A month or so ago Panorama ran a programme on sports products (drinks, shoes, supplements) and really I had no intention of writing about it. The conclusion that we are oversold the benefits of these products is not startling and the style (which now seems to be the default for factual programmes) of having the presenter as an active participant, undergoing test, whilst making dramatic statements was a little tedious - so I didn't feel like saying anything. But that was before things warmed up with a bit of academic venom.
Mark Burnley wrote this response and his lack of regard for Tim Noakes is quite obvious. Tim Noakes has replied and so we have a dispute about hydration and reputation that has a certain amount of animus but leaves me, as an outsider, feeling there is something else going on and I lack a bit of background. It probably relates to claims by Noakes that his work on the dangers of over drinking were suppressed by people and organisations in thrall to the sports drinks industry (in other words a conspiracy) and people on the other side thinking their integrity had been impugned. As they are all big boys and can take care of themselves they can get on with their fight. I'm not too interested in their relative personal honour, my concern is with the advice given to and the understanding of mid and back of the pack runners. This subject the Panorama programme addressed.
It was not "one of the most biased programme I've ever seen" neither was it a hatchet job on sports science. It was about the marketing of sports products and the way exaggerated claims might create a false impression of what was necessary for exercise. It stated quite clearly in the introduction that ⅕ of us go to the gym and 12 million take part in sport so their is an eager market for sports products and so they wanted to examine the claims made by companies. It was not an evaluation of sports science as a subject but about how science based claims were over leveraged. In the case of sports drinks, the fact that they are sold in supermarkets and shifted in quantities far in excess of the number of endurance sessions suggests a number of people either like the taste (and are therefore drinking too much sugar) or believe they are necessary when they are not. In that context the programme's message that unless you are going long water is fine seems uncontroversial. Use of the drinks was not dismissed out of hand (they said they worked for athletes like Mo Farah and were good for endurance) but there was a concern that an exaggerated impression of their effectiveness and an overemphasis on hydration might lead to over drinking.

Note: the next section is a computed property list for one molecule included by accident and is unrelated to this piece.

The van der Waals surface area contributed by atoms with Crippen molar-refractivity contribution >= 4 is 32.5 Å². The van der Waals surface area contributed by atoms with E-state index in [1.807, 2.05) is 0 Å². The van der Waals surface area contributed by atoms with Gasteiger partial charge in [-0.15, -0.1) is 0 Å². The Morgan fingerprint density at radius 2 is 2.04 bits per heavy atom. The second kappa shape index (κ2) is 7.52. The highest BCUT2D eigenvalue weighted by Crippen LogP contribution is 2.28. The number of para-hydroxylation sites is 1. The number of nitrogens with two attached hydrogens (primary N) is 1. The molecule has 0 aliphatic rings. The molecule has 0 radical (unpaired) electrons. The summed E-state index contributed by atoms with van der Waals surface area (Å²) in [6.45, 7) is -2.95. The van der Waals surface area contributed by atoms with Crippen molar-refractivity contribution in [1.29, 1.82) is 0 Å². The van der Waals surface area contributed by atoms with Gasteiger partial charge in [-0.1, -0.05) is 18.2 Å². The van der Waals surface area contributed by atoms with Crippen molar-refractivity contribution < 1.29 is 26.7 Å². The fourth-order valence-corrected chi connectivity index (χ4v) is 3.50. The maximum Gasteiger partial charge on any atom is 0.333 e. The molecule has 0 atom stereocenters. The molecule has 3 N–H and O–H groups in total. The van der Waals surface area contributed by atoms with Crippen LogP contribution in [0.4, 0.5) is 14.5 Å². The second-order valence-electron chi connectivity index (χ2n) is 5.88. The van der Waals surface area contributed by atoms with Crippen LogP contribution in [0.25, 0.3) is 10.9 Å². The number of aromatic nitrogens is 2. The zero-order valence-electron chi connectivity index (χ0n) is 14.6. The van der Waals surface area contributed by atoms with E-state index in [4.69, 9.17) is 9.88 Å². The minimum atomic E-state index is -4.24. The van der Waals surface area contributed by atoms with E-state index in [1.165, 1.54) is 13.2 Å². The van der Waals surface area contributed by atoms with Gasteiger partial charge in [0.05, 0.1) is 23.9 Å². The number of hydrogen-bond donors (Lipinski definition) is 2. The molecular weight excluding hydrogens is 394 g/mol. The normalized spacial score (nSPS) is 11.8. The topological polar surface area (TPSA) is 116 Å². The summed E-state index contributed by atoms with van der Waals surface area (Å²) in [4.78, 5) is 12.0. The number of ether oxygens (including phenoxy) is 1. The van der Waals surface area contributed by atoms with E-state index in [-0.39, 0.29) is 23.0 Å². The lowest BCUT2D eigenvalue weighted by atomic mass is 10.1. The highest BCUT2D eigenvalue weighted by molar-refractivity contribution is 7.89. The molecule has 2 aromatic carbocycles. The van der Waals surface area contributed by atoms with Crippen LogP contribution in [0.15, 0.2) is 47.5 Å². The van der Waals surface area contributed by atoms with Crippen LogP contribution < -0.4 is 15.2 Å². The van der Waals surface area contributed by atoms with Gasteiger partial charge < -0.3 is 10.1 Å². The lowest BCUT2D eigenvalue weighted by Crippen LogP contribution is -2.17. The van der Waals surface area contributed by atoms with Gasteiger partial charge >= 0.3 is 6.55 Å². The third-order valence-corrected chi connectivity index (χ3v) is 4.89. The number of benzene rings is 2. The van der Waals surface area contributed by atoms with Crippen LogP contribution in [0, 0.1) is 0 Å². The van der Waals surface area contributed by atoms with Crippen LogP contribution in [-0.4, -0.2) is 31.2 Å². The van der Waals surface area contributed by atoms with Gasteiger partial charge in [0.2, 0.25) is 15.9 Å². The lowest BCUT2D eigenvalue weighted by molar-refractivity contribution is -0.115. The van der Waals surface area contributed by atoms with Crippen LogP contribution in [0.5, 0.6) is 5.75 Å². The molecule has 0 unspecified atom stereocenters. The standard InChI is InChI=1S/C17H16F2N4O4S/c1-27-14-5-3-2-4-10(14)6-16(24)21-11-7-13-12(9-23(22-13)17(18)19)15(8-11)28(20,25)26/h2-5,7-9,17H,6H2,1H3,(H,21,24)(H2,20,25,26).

This is important because hyponatremia has caused death in some marathons and it has been the case, in the recent past, that marathon runners have been encouraged to drink as often and as much as possible - advice that cause this condition. (I have been to a marathon training camp where such advice was given). Although the official guidelines are much more conservative, old ideas can be persistent, especially if they are simple and to the point. 'Drink as much as you can' is easy to remember and act upon in a race and so hangs around. The importance of 'drink according to your thirst' is not only that it is safer but also it is just as simple and easy to act upon. It therefore has a chance of replacing the older message. I thought the programme got this across quite effectively.
One of the Oxford scientists made an important point. The claim that performance deteriorates significantly if you dehydrate by 2% of bodyweight ("just" 2% in the Powerade literature) is widespread and oft repeated but in a marathon you can't action it. You cannot know how much you have lost at any one time, so out of fear of losing too much you will overcompensate. When you are running you work on simple rules of thumb and if you believe not drinking enough will be bad you will do all you can to make sure that doesn't happen. The operational understanding should be reversed: if you drink too much bad things could happen with the consequence that errors would be on the side of caution. A different mindset and one counter to a deep-seated cultural outlook: that if something is good then more is better (which is perhaps why drinks companies are so successful).
I'm sure there were some contributions to the programme that were edited out, perhaps they talked about optimum levels of hydration and and conflicting information. I don't know. I'm sure they would have been interesting if it had been a Horizon on the current state of scientific knowledge (and that would be a programme I would like to see) but this was Panorama. It was primarily about marketing distortions or myths and the way big companies can influence our attitudes. Sometimes it doesn't matter very much but sometimes it does; but as information transfer is increasingly mediated by corporations we need to be ever more vigilant of the consequences. It is an important subject.
So there you have it. I saw a different programme to Mark Burnley. I saw something aimed at the more casual exerciser and general public. It looked at the science but only to the extent it was used to justify marketing claims and it was not about the overall state of that science. I didn't think it was great but neither did I think it terrible. I would however like to give this assurance as an outsider: I really did not come away with the impression that "sports science research was being conducted by either clueless muppets or industry shills"